So under both Labour and National co-governance has been orthodox policy for over 30 years.

The world has not fallen in. On the contrary it is simply an accepted part of how we run things.

The real people who don’t accept this orthodox policy are the ones most focused on destroying any new environmental legislation: farmers and their agribusiness advocates. They have opposed every single piece of environmental reform in this government, and that is because their profit levels require that water and waste be a free resource for them alone. That is the way they make the dairy industry work, rather than pay for their pollution and their water extraction.

The wedge that the agribusiness lobby has sought to drive into New Zealand is fear of “co-governance”, that is to say fear that Maori will have a strong ownership impact on water management. On the long term track record of both National and Labour over multiple decades this fear is utterly unfounded.

Much of it is simply ignorance of where co-governance applies.

The pan-regional water entity boards are appointed on competence.

These boards report to the regional representation groups where the co-governance provisions apply.

The board develops the strategy, appoints the chief executive, monitors the execution of strategy.

The board itself is answerable to the regional representative group, who is there to represent the community interests.

The regional representative group will appoint the board members.

This is as it has been for conservation, tertiary education, public media, now health, and many other areas of New Zealand government.

Co-governance is orthodox policy for both National and Labour, and that includes water.

412 comments on “Co-Governance is Orthodox Policy for both National and Labour ”

  1. ianmac 1

    Well done Advantage. That is the clearest explanation that I have read.

    But there are those who I have spoken to who believe that the Maori are going to take over all water rights and that, they say would be a disaster and totally unacceptable. Pity I can't make the doomers sit down and read your column.

    • mickysavage 1.1

      Agreed.

      Particularly Chris Trotter who has come up with this piece that manages impressively to completely avoid any discussion of why the reforms are necessary.

      https://thedailyblog.co.nz/2022/11/29/has-labour-become-a-co-governed-party/

      • RedLogix 1.1.1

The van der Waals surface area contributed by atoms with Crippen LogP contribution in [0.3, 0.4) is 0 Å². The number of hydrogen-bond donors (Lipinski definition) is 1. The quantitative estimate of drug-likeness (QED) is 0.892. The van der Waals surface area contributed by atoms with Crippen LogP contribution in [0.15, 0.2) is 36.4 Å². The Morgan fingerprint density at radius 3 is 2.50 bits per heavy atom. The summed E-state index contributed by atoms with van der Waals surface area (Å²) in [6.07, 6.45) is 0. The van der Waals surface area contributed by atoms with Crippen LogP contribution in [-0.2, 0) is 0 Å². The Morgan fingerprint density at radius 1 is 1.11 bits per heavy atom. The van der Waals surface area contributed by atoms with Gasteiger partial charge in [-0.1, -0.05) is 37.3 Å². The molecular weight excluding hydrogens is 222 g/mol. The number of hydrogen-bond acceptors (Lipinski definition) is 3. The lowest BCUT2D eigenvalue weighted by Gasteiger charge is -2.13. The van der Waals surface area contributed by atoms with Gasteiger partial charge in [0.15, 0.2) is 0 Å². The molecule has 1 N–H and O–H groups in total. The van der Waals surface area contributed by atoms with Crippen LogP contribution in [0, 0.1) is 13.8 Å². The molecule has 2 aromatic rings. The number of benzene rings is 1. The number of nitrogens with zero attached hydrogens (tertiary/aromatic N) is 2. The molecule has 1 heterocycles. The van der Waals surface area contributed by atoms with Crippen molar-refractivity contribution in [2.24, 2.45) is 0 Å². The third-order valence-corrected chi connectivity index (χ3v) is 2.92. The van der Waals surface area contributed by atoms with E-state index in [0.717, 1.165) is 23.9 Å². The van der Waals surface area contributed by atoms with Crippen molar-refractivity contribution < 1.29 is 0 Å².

Regional NZ needed operational amalgamation – but pretending that handing control over to iwi elites is the only way to achieve this is pretending something else again.

        • That is not what is happening. These will be elected people from local and iwi.

        • Shanreagh 1.1.1.2

          Apart from being a dog whistle what/who actually are 'Iwi elites' please?

          I have seen this phrase in a few anti co governance posts both here and other places. It sounds a bit like Brash of old, the One NZ stuff and Hobson's Choice. Is this the source for the phrase?

        • Hanswurst 1.1.1.3

          Besides any of the above, you've got a lovely straw man there with your claim that people are pretending it's the only way. It's just a model that has been tried and deemed effective.

    • Mike the Lefty 1.2

      I think it is even simpler than that.

      There are those who think that Maori will charge Pakeha for turning on the tap, flushing the toilet and installing a downpipe.

      You will not be able to persuade these people otherwise because certain elements of the National and ACT parties have whispered this to them and they believe it.

  2. pat 2

    If 3 waters and co governance are so benign/beneficial why do you suppose its proponents have been so unable to convince the wider community of such?

    • Robert Guyton 2.1

      Coz, racist.

      • RedLogix 2.1.1

        Coz New Zealand is a land of immigrants, all of whom arrived here over a long of period of many generations. There is zero moral argument to privilege earlier arrivals over later ones.

        • Robert Guyton 2.1.1.1

          Every human arrived somewhere from somewhere else. No existing rights of occupancy, huh?
          “Move over WE”RE here now!!!”

        • roblogic 2.1.1.2

          Of course there is. Under the Treaty of Waitangi Maori were guaranteed possession of their lands and resources, and those were subsequently stolen. Even hard right libertarians and capitalist munters should agree that property rights and the rule of law matter

          • RedLogix 2.1.1.2.1

            Under the Treaty of Waitangi Maori were guaranteed possession of their lands and resources, and those were subsequently stolen

            If you are going to argue that because New Zealand was once occupied (by right of conquest) by various iwi, and that all subsequent alienation was theft – then logically you are arguing that the only people who can rightfully own all land and all resources in New Zealand are the iwi chiefs. And that everyone else is a second class citizen who can stay if they don't mind paying rent.

            Yet Maori also became citizens of the British Crown and subsequently the New Zealand state. In principle equals with all other people living here. And that the very basis of all ownership and secure property title derives directly from the modern state and their citizenship.